CONWAY, S.C. (WBTW) — Grammy-nominated flutist and musician Valerie Coleman is on Coastal Carolina University’s campus serving as an artist in residence for the school of music.
Coleman is a trailblazing artist and performer, who recently made history with her work by becoming the first living black woman composer ever commissioned by the Philadelphia Orchestra.
She arrived on campus on Wednesday and has been spending the past few days working with students on technique, performance, artistry and everything in between.
“My favorite part of working with young students is to hear them express their artistry, to hear them do something that is uniquely them,” Coleman said. “That just really makes my heart sing.”
Some students have looked up to Coleman their whole lives.
“I found Valerie Coleman when I was in sixth grade,” senior music student Diamond Gaston said. “I just went on Google … and I was getting frustrated because everyone on the screen didn’t look like me, and I just got fed up. I looked up ‘black girl playing the flute’ and the first thing that popped up was Valerie Coleman.”
To be able to not only meet her but to work with her is the chance of a lifetime.
“It’s a little unreal,” Gaston said. “Honestly, I didn’t think that it would ever happen, but thanks to my teachers, Dr. Eric Schultz and Miss Jessica Peltier, they turned my little dream from 2011 to reality.”
Dr. Eric Schultz is an assistant professor of music at CCU. He credits Gaston for the idea of bringing Coleman to campus.
“We were just listening to her music and we thought, ‘my gosh, this is a, this is a true masterpiece, an incredible piece of music,’ Schultz said. “Diamond said something kind of off the cuff like ‘gosh, I would just faint if I ever saw her in person,’ and my head went ‘ding.’”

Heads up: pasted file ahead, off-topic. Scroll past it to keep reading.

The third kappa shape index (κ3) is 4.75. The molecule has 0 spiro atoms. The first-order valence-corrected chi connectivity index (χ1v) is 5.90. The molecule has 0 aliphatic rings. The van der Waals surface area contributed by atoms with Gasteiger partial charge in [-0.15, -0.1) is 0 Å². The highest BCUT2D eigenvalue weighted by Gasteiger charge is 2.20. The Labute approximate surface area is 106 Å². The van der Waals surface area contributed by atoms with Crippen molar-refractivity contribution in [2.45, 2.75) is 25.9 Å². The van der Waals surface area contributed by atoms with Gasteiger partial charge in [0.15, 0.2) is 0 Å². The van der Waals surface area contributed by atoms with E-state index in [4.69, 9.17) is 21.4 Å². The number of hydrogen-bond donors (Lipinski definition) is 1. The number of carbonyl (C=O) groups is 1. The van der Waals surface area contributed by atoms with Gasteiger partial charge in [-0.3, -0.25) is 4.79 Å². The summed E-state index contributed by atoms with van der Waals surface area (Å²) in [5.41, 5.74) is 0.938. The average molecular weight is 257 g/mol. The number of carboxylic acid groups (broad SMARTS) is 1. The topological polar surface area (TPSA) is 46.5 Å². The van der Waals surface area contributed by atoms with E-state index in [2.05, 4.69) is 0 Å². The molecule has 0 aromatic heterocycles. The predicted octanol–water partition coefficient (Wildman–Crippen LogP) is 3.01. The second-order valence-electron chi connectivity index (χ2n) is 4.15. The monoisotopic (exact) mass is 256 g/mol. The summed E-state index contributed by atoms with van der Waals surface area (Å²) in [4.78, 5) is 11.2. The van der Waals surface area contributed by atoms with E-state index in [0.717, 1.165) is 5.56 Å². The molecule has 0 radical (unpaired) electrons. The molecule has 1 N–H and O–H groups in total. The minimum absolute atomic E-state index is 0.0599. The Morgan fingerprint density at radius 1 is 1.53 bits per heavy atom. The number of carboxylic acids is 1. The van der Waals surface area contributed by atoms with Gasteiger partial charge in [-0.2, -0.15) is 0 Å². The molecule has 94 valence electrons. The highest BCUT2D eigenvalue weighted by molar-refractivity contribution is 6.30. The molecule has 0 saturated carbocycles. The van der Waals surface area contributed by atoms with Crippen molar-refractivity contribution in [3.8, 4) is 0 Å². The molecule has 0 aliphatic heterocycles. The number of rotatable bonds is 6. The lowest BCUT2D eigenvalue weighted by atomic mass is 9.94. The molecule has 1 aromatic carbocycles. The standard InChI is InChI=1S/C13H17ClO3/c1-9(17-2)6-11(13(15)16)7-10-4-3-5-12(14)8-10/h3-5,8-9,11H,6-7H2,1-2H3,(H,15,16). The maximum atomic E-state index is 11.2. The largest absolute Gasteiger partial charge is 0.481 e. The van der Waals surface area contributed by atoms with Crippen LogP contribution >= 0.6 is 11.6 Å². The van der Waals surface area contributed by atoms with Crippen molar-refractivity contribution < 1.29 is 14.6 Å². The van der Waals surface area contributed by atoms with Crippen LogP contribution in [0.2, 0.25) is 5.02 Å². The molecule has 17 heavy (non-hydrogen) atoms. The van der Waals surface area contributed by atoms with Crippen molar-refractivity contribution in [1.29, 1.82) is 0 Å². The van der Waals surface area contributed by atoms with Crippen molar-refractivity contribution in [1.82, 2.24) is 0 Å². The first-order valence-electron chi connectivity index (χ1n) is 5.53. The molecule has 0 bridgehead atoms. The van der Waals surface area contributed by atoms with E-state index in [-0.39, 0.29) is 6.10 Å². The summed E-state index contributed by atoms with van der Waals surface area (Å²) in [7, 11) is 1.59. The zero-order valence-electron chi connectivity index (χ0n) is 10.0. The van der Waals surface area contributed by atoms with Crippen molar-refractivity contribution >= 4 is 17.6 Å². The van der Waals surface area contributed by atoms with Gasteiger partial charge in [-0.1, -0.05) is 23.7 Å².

To make that dream a reality is a big deal for the faculty and the students.
“I didn’t think this would ever happen,” Schultz said, “It’s just an incredible, incredible privilege for us to have Valerie Coleman here.”
It’s more than just a musical experience for Gaston. She said it was an incredible feeling to know there was someone else that looked just like her in the industry.
“I can’t put it into words, but it was an immediate comfort,” Gaston said. “I went to a predominantly Black school, so I’m used to people who look like me, but not at a professional level. All the levels I see above me are just men, so it was very comforting to see someone who looked exactly like me.”
Coleman knows what it is like to be in that position. She hopes she can leave the students with the tools they need to be successful and believe in themselves.
“We can take a chance. We can take the risk to find our own artistry as we’re playing through music,” Coleman said. “That discovery, I think, is so golden to the process of growth.”
CCU and Coleman have a special relationship. The university is home to the largest collection of her scores in the world.
“When you’re playing music by living people, it’s copyrighted, right? You can’t go to an online music library and print it. It’s not in the public domain,” Schultz said. “The piece we’re playing tonight might be a $30, $40 piece, but to a student, that’s a significant investment.”
Schultz thanks the university for its commitment to music education, but he credits his students for making it all happen.
“We all have the power to do these things and make this change,” Schultz said. “When you have a great idea like this, go find your allies, and go sing from the mountain tops. Start somewhere. Sometimes that’s the hardest thing, is just getting started.”
He said having Coleman on campus is not only a once-in-a-lifetime experience for students, but it is an important lesson in diversifying music education.
“Music has been a country club for far too long, and the entire musical and creative and artistic ecosystem will benefit if we just allow more people into the space,” Schultz said. “There’s no limit in terms of how many people can be musicians, how many people can create amazing artwork. So, yeah, it’s time.”